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Institute of Molecular Cancer Research Lopes Lab

  • Rapid cell division cycles accompanied with exceptionally fast DNA replication in embryonic stem cells (ESCs), impose replication stress on these cells fundamental for embryonic development. To prevent chromosomal breakage and ultimately protect their integrity, ESCs rely on extensive replication fork remodeling, whereas in their differentiated counterparts, prolonged gap phases rapidly resolve signs of replication stress (from Ahuja et al., Nature Comms 2016).

  • Comet assays reveal extensive chromosomal breakage in a subset (white arrows) of typically quiescent blood and immune stem cells, when proliferation is induced by a simulated viral infection.

  • Immunohistochemical staining of a mouse liver section with a classical mitotic marker (PHH3, brown) allows monitoring extensive hyper-proliferation induced by partial hepatectomy in this otherwise quiescent tissue.

  • Hepatocytes can be isolated from the mouse liver and used for our single-cell and single-molecule assays. This allows investigating the replication process and revealing potential marks of replicative stress in clinically relevant conditions of liver hyper-proliferation.

Replication stress in stem cells and tissues


Certain cell types and tissues are intrinsically more prone to replication stress, as they are associated with constitutive or inducible hyperproliferation. This requires cell division – and thus also full genome duplication – to occur repeatedly and accurately within a particularly short time. Besides its physiological relevance, hyperproliferation is also observed in precancerous lesions as a typical feature of tumorigenesis in many different tissues. Understanding the molecular mechanisms by which specific cell types adapt their replication process to their need to hyperproliferate - and how accelerated replication in early tumorigenesis contributes to genome instability and full transformation - is of crucial clinical relevance.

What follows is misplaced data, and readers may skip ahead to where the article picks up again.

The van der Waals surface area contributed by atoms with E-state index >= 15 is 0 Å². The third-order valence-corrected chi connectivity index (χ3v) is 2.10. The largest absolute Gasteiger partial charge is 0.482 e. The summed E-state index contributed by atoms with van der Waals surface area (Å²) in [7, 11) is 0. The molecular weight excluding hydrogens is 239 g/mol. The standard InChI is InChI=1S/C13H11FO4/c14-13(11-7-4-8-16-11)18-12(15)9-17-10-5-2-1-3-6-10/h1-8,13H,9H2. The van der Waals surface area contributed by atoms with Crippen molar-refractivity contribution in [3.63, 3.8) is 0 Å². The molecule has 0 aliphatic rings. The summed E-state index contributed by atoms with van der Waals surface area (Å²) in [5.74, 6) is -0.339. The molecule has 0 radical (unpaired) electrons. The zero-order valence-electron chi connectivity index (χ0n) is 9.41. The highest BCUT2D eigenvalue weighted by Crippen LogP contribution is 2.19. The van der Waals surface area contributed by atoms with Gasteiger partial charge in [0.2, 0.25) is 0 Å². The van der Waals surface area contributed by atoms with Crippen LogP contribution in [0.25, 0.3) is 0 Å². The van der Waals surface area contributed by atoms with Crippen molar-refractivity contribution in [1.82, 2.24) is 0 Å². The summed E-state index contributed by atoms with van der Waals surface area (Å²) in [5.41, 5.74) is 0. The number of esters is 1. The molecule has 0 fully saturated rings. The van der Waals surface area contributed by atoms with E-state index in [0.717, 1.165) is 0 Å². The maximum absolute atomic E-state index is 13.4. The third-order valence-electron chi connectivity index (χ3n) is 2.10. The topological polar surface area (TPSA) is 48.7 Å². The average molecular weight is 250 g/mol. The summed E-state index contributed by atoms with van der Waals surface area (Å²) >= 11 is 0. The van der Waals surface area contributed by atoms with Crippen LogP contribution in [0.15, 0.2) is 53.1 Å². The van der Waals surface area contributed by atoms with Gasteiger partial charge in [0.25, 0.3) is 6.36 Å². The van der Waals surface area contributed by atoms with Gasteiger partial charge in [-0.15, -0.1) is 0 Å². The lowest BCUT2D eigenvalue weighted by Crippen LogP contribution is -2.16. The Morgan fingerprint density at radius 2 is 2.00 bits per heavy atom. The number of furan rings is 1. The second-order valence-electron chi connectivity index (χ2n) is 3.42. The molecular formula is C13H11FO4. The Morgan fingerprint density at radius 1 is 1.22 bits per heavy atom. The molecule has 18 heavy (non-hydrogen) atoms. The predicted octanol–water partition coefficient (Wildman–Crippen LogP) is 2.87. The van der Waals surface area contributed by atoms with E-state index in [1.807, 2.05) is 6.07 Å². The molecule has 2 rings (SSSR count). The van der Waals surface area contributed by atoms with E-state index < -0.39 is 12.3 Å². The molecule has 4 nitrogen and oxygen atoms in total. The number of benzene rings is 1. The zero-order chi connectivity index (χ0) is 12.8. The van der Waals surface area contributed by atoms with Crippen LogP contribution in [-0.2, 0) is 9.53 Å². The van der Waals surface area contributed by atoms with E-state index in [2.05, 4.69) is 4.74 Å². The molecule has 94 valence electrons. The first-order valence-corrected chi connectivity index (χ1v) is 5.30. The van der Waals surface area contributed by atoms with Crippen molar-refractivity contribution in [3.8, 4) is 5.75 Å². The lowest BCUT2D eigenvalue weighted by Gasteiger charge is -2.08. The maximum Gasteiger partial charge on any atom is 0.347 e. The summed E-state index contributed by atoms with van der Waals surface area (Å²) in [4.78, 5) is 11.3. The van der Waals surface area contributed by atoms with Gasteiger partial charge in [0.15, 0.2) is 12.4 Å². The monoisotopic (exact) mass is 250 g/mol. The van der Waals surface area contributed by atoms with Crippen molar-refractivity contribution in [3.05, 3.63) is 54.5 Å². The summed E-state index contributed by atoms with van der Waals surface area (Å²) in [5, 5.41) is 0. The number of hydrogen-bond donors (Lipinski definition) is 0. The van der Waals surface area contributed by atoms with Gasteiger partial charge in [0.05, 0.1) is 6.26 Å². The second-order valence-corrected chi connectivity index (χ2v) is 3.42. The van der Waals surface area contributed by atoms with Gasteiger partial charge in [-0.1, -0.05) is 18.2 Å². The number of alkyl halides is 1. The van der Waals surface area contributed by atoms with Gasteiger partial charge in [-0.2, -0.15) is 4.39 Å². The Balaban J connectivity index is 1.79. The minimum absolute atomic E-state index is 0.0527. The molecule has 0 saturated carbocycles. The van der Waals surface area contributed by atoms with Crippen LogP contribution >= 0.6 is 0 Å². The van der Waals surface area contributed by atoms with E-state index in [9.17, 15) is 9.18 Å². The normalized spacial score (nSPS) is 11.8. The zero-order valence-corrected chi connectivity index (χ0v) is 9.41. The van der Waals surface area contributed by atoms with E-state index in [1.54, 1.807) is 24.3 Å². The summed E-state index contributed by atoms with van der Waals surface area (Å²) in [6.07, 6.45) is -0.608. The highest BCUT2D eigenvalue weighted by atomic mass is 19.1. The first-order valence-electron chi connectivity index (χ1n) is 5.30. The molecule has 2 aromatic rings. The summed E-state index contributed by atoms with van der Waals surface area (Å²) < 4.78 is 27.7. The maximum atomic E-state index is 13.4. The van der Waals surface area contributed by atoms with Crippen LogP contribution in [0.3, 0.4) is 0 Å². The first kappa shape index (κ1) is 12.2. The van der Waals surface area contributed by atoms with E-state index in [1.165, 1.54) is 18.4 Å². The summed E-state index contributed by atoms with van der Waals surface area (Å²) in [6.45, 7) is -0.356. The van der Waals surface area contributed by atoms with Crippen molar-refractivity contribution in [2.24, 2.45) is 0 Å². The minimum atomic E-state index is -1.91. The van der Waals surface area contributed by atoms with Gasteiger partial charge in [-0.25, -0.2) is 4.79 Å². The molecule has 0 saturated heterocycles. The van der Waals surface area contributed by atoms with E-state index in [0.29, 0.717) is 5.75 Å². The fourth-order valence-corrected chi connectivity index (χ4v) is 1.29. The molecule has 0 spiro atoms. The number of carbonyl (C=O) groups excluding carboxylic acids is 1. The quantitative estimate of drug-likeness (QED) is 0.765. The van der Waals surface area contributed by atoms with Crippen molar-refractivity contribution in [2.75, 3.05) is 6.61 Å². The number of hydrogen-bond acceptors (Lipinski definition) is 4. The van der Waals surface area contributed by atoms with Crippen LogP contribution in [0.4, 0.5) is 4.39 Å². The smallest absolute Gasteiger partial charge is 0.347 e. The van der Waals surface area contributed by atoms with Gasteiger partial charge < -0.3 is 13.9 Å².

In this research line, we combine cell, molecular and structural biology methods to investigate the DNA replication process in specific cell types that constitutively hyper-proliferate or in tissues that are induced to hyper-proliferate in vivo under specific pathological conditions. The ultimate goal of our research is to uncover yet-elusive tissue-specific mechanisms of genome instability and tumorigenesis, linked to increased replication stress.


Ongoing and future work

We reported how mouse embryonic stem cells – both in culture and in their natural environment – experience a peculiar form of replication stress, linked to the rapid succession of genome duplication rounds and short intervening gap phases. These fascinating studies have been recently extended to haematopoietic stem cells, which are usually quiescent, but need to undergo hyper-proliferative bursts in response to specific stimuli, displaying unexpected adaptations of the DNA replication process. In collaboration with clinical labs in Switzerland and abroad, we are now interested in elucidating molecular mechanisms contributing to leukaemia development, which occurs when stem and progenitor cells acquire specific signs of genomic instability and undergo uncontrolled proliferation. Similarly, in collaboration with Achim Weber’s group at our Institute, we are investigating the liver as prototype of conditionally hyper-proliferating tissue. This tissue – which is typically quiescent in healthy adults - can regenerate by acute hyper-proliferation upon partial hepatectomy and undergoes compensatory hyper-proliferation under cancer-associated chronic liver disease. Combining mouse models and patient-derived organoids – in collaboration with the University Hospital Zurich – we are currently exploring the impact of replication stress on liver tumorigenesis and its possible exploitation for therapeutic purposes.


Selected publications

A. K. Ahuja, K. Jodkowska, F. Teloni, A. H. Bizard, R. Zellweger, R. Herrador, S. Ortega, I. D. Hickson, M. Altmeyer, J. Mendez and M. Lopes (2016). A short G1 phase imposes constitutive replication stress and fork remodeling in mouse embryonic stem cells. Nature Communications, 7:10660.


K. Jacobs, C. Doerdelmann, J. Krietsch, D. González-Acosta, N. Mathis, S. Kushinsky, E. Guarino, C. Gomez-Escolar, D. Martinez, J.A. Schmid, P. J. Leary, R. Freire, A. R. Ramiro, C. M. Eischen, J. Mendez and M. Lopes (2022). Stress-triggered hematopoietic stem cell proliferation relies on PrimPol-mediated repriming. Molecular Cell, 82(21):4176-4188.e8. doi: 10.1016/j.molcel.2022.09.009


L.-A. Clerbaux, P. Cordier, N. Desboeufs, K. Unger, P. O. Leary, G. Semere, T. Y. Boege, L. K. Chan, C. Desdouets, M. Lopes and A. Weber (2023). Mcl-1 deficiency in murine livers leads to nuclear polyploidization and mitotic errors: implications for hepatocellular carcinoma. J. Hep Reports, accepted for publication